Tooele Transcript Bulletin – News in Tooele, Utah

September 6, 2018
Grantsville approves plat for 186-home development

A 186-home development received approval on its preliminary plat after the developers agreed to demands from the Grantsville City Council, including a park. 

The development, located between South Hale Street and the Mormon Trail, was discussed for nearly an hour at a work meeting prior to the city council’s 7 p.m. meeting. The subdivision would feature half-acre lots and one access each to Hale Street and Mormon Trail.

The developer, Mountain Vista Development, plans to build the subdivision in seven phases, ranging from 25 to 30 homes in each phase, based on the preliminary plat. 

During the work meeting, Mayor Brent Marshall mentioned concessions the city wanted in the project, including the creation of a park featuring a pavillion, playground equipment, and a grassy area for ball fields. 

The preliminary plat included the possible removal of six lots to sell land to the Church of Jesus Christ of Latter-day Saints for a new building. In the plat, the developer proposed offering park space to the church, which it would maintain. 

If the LDS Church was not interested in the park space, the developer would complete the park to the city’s specifications and then deed it to the city with sufficient water rights. The city would then maintain the completed park.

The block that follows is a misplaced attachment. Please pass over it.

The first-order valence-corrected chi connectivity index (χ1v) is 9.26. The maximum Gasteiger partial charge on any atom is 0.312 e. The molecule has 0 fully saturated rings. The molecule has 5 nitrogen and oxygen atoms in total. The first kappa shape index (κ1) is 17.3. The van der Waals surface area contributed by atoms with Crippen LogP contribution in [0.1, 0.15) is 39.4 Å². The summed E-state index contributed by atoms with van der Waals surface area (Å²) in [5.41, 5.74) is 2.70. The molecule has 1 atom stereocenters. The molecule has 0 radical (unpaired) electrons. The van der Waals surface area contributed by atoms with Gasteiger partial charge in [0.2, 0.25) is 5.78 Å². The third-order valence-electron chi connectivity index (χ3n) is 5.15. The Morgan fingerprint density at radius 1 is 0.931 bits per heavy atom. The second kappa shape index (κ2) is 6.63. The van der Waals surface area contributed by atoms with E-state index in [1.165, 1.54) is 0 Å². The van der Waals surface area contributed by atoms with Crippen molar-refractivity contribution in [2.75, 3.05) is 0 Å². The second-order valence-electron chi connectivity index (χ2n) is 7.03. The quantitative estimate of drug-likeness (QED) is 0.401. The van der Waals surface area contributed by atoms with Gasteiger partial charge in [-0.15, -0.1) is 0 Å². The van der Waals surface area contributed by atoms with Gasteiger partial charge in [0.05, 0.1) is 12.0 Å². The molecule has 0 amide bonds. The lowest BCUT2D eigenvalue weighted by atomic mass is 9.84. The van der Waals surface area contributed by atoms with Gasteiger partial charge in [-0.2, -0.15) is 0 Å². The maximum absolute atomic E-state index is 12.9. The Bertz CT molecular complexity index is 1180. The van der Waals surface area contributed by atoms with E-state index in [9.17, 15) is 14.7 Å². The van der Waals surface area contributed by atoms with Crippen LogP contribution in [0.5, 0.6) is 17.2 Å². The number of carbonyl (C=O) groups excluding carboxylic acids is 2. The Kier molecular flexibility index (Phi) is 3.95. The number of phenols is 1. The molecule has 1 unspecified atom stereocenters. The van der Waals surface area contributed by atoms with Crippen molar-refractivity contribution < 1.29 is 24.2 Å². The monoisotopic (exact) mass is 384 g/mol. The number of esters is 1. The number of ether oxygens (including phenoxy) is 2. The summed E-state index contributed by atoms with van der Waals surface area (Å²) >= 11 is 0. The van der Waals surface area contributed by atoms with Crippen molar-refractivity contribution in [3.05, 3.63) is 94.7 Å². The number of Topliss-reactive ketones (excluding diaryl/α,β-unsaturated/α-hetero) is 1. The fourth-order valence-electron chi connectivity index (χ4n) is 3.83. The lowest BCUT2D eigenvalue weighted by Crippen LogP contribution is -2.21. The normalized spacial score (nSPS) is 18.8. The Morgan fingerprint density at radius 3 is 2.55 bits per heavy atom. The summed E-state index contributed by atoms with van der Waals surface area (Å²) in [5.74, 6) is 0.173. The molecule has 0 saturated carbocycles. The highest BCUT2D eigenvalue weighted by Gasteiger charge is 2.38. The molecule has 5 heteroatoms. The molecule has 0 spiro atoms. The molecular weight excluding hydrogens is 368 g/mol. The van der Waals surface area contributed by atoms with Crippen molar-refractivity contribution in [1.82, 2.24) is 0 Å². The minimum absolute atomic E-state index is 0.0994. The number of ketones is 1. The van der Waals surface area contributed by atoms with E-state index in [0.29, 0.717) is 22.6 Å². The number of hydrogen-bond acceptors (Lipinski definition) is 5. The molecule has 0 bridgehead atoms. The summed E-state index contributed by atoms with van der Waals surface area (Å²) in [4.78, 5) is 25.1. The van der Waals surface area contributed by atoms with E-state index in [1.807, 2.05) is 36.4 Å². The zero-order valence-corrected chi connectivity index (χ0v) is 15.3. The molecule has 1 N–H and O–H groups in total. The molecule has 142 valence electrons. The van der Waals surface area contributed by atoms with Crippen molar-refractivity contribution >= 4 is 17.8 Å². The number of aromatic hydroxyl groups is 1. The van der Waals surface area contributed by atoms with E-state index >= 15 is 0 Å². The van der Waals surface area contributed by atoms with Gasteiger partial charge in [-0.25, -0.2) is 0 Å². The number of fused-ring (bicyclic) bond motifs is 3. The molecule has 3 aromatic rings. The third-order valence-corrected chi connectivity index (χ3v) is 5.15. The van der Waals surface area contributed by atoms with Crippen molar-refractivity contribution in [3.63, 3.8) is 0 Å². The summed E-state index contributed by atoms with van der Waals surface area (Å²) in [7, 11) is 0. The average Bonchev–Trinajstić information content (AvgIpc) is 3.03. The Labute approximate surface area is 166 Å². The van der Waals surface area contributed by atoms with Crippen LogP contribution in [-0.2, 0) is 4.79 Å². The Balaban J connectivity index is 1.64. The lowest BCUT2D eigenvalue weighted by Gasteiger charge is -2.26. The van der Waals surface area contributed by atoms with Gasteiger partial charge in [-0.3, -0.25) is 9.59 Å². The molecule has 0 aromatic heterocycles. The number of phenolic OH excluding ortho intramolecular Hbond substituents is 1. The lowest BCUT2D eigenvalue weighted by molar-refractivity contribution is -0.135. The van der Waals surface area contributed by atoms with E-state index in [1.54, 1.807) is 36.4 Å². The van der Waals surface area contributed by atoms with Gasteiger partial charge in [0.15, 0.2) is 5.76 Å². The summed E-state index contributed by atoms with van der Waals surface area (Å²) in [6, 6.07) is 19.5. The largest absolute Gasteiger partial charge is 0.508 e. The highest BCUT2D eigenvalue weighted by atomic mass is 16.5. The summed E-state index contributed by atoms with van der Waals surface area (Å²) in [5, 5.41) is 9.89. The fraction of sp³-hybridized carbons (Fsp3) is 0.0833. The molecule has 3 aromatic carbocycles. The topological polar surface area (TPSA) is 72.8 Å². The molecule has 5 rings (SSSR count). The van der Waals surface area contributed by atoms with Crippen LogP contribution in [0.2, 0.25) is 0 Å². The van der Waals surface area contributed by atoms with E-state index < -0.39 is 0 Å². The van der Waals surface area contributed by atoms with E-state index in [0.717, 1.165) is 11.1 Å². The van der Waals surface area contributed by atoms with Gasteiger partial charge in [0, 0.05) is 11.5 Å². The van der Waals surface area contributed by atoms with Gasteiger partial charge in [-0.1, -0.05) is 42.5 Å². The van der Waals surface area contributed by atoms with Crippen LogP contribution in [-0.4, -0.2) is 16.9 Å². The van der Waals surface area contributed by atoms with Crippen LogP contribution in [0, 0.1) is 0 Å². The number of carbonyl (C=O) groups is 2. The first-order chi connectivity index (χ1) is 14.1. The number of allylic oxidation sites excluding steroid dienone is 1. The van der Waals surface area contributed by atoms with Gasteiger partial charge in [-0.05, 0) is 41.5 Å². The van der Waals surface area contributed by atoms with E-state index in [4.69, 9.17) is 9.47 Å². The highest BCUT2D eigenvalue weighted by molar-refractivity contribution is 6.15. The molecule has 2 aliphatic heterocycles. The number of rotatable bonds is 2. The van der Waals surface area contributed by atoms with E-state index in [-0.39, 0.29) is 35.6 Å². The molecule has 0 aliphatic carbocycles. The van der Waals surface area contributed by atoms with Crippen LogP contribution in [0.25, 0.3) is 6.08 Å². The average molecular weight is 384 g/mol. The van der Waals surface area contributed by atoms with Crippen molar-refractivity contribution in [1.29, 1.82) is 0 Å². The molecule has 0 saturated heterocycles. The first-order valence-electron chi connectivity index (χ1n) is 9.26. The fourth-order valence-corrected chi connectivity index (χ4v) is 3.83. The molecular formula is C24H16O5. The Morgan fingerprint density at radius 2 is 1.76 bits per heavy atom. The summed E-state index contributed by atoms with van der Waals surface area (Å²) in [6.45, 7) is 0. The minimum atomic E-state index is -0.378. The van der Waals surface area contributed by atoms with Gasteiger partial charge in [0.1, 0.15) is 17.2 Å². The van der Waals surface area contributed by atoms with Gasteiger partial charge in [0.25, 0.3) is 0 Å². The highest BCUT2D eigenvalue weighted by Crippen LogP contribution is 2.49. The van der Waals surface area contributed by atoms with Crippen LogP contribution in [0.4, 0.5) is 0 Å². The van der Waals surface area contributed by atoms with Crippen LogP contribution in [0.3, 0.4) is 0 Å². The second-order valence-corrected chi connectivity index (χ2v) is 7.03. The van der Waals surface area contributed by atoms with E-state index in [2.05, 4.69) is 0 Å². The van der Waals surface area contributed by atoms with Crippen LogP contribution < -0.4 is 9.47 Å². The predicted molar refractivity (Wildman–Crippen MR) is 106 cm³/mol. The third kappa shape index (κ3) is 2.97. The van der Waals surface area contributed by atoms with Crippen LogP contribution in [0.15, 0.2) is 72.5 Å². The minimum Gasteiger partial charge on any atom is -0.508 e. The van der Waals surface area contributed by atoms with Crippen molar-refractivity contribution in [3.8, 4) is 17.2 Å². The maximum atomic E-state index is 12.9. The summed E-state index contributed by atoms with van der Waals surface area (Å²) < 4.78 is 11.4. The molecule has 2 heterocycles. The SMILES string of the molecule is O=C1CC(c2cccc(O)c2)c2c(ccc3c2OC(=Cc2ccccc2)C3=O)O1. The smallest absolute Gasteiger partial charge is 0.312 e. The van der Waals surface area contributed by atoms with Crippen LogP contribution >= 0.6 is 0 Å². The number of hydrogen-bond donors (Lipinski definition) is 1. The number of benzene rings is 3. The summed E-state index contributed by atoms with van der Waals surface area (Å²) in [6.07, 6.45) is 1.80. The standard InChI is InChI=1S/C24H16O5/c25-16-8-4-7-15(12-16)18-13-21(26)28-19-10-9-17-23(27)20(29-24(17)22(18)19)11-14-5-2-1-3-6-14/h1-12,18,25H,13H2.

Marshall also suggested Mountain Vista Development not finish a portion of the road bordering the south of the development, and instead use those funds toward sidewalk or the city’s trail system. The portion of road would be a dead end that doesn’t provide access to any of the homes in the development. 

“If you put an asphalt road down, it’s going to break up because nobody is currently using it and it goes to nothing,” Marshall said. 

Following the work meeting, the city council unanimously approved the preliminary plat during its business meeting. City Councilman Neil Critchlow voiced concern about how children would reach school from the development and the increase of traffic on Hale Street. 

“It’s a great concept. I just hate seeing all the lots in my little town,” said City Councilwoman Krista Sparks.

 

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